The vision for future-focused learning environments is that learning will be enhanced through increasingly employing student-centred pedagogies. In the context of the schools participating in this study, this umbrella term incorporates project-based and personalised learning experiences that support deeper investigation into areas of personal interest beyond what is delivered to the whole class [5]. Further, these approaches enable students to be engaged as co-creators of the learning experience, both independently and collaboratively. This is much like the secondary education reforms in the Netherlands where a shift is occurring from learning environments based on knowledge transmission to those designed for knowledge construction [13]. Further the spaces and how they are used, facilitate ample opportunities to enhance student creativity, innovation, communication and problem solving skills, which are deemed increasingly crucial for the workplaces of the future that students are being prepared for by schools. These learning environments ideally support student choice of where and how to learn and enable easy access to a range of educational technologies designed to facilitate learning [6]. The incorporation of virtual space into learning environments necessitates additional modifications to both the built environment and the pedagogical approach to capitalise on the affordances of technology [14].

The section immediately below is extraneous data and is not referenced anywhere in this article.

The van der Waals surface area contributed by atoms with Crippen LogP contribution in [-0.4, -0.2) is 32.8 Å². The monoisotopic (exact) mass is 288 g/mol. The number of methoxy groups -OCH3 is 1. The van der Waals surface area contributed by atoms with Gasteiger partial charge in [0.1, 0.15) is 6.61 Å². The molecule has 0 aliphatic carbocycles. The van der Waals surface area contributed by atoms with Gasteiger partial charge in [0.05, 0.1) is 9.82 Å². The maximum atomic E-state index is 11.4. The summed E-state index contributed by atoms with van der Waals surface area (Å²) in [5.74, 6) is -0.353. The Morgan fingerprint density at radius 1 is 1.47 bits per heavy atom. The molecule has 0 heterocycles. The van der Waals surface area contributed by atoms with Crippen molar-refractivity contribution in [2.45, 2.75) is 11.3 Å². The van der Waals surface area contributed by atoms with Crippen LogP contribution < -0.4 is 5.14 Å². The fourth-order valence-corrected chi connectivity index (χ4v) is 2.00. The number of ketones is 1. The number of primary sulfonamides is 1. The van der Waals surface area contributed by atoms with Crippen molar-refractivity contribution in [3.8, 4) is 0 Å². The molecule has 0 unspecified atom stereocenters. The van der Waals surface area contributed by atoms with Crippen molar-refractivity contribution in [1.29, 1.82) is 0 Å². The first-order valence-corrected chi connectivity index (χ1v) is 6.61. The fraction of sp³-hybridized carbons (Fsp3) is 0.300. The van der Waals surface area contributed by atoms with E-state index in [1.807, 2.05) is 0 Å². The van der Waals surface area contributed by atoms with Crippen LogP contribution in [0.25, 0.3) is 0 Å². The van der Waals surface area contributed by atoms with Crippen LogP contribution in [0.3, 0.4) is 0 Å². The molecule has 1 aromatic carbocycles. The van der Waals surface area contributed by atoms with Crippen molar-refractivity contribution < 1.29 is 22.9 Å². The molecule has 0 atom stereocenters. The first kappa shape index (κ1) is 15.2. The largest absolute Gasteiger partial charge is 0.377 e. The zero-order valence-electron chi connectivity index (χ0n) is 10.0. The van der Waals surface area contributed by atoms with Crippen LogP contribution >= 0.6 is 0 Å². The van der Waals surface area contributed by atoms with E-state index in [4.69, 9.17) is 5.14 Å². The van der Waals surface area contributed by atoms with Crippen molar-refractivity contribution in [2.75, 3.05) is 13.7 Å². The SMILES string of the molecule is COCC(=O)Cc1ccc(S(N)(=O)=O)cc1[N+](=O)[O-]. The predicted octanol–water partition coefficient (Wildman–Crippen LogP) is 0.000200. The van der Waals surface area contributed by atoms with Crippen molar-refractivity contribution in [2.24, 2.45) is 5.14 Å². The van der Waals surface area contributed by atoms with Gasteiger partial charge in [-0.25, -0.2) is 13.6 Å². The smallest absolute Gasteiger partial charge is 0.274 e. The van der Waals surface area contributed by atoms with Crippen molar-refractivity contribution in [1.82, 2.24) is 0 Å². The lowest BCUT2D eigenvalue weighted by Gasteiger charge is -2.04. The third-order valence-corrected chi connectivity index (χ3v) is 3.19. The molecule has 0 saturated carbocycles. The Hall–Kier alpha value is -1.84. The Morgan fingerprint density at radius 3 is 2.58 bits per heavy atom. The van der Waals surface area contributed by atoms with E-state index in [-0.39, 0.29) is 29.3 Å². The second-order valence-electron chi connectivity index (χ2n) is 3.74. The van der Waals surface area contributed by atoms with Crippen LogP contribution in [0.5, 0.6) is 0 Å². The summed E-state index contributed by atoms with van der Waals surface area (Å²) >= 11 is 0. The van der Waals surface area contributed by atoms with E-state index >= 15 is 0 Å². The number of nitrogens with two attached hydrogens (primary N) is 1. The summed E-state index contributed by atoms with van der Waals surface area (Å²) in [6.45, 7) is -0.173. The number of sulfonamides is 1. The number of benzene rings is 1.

It is purported that flexible learning spaces inherently support educators to employ student-centred teaching approaches [15], and that these spaces can accommodate and facilitate learning modes such as collaboration, explicit instruction, independent work, feedback and reflection as well as experiential learning, which are believed to lead to improvements in students’ engagement and motivation [16]. In turn, the cognitive, social and behavioural domains of student engagement are collectively associated with improved learning outcomes such as retention of knowledge, test scores and grades [17]. It is broadly assumed that the teaching and learning approach used in flexible learning spaces will ultimately lead to improvements in academic outcomes.

Although an estimated 25% of Australian classrooms are now no longer classified as ‘traditional’ [18], there is limited empirical evidence on the effects that flexible learning spaces have on adolescent classroom behaviour and ultimately learning outcomes in the secondary school setting [19,20]. Despite the dearth of evidence, significant funds are being invested across Australia at Federal and State levels to both refurbish existing classrooms and fit out new builds [21]. Changes to the built environment are increasingly accompanied by an array of professional development opportunities for teachers. However, limited inter-disciplinary research exists that draws on learnings from the built environment literature and current understanding of school improvement and educational change processes, to ensure that teachers are effectively prepared and supported to transition to flexible learning spaces [19].